“During the past decade there have been important developments related to CFS….”

“If there has been so much progress in the past ten years why is it time to change the name of CFS?
First and foremost, most physicians have no respect for the name and it sends the wrong message.
Second, the approach to CFS is now dominated by the biopsychosocial approach that gives excessive emphasis to the social, behavioral, and emotional factors in the presentation and perpetuation of symptoms. The “bio” seems to be missing. While I believe in the psychosocial determinants of health paradigm, this approach to CFS has GONE TOO FAR.
The problem is evidence in the proposed ICD-9 codes for CFS, and the 1996 report of the Joint Working Group of the Royal Colleges of Physicians, Psychiatrists and General Practitioners on CFS in the United Kingdom. The Royal Colleges convened a working group after a request from the U K’s Chief Medical Officer. The group recommended that the term Myalgic Encephalomyelitis be dropped in the UK and that it be replaced by CFS.
In its editorial comment on the report of the working group, Lance noted, “Psychiatry has won the day for now. A decade hence, when an organic cause for at least some cases of CFS have emerged, it would be tempting to ask the committee to reconvene. We believe that the report was haphazardly set up, biased, and inconclusive, and is of little help to patients or their physicians….”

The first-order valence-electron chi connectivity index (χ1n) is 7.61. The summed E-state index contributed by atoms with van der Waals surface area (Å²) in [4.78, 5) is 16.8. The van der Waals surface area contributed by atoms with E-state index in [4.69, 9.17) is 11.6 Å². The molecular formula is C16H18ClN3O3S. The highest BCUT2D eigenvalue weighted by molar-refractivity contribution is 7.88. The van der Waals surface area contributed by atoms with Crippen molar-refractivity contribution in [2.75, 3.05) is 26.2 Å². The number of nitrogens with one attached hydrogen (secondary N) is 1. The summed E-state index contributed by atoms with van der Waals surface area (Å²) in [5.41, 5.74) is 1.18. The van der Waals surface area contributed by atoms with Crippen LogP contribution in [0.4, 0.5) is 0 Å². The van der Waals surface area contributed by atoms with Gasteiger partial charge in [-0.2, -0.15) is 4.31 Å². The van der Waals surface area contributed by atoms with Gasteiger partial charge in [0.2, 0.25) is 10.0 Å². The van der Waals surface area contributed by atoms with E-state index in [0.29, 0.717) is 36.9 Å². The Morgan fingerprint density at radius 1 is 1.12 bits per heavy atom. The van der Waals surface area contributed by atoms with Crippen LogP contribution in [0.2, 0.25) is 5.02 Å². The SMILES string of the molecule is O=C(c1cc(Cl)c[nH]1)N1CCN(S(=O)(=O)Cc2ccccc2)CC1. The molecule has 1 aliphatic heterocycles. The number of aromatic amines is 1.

“Dr. Stephen Straus of NIH had a very different view and one that I strongly disagree with.
He wrote in the British Medical Journal: “The report constitutes, arguably, the finest contemporary position statement in the field, and physicians and patients are well advised to read it, but it is sure to engender disagreement on both sides of the Atlantic.” Indeed, it has engendered disagreement…

“Third, the current approaches to CFS, except in a few hands, do not take sufficient cognizance of the research on brain positrom emission tomography, cognitive function, possible biomarkers, electron microscopy, the evidence from past outbreaks, or a number of the studies presented here.
Finally, the overlap of symptoms with Gulf War Syndrome, Multiple Sclerosis, fibormyalgtia, merit a thorough re-examination and the development of a comprehensive strategic plan fro research. ”

” We owe it to the thousands of individuals who suffer from these chronic debilitating diseases to place these issues squarely on the national research agenda”.

“As a first step, I hope the AACFS will debate the name issue actively on Monday, reach a conclusion, and strongly advocate a change before the Department of Health and Human Services CFS Coordinating Committee on Tuesday.”

“Let me close with {a story told by Lyndon Baines Johnson about Winston Churchill, concluding} “so little done, so much to do.”

“Dr. Philip R. Lee
Assistant Secretary of Health, US DHHS 1992-1998, 1964-1967″

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cort October 24, 2009 at 4:52 pm

I have absolutely no idea what this has to do with my comments or Dr. Lerner.

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Erik Johnson October 24, 2009 at 9:21 pm

Cort, we tried to describe this sensation to doctors, and as their minds were simply not prepared to accept our words… we backed down in order not to anger an alienate them, and tried to make an accomodation.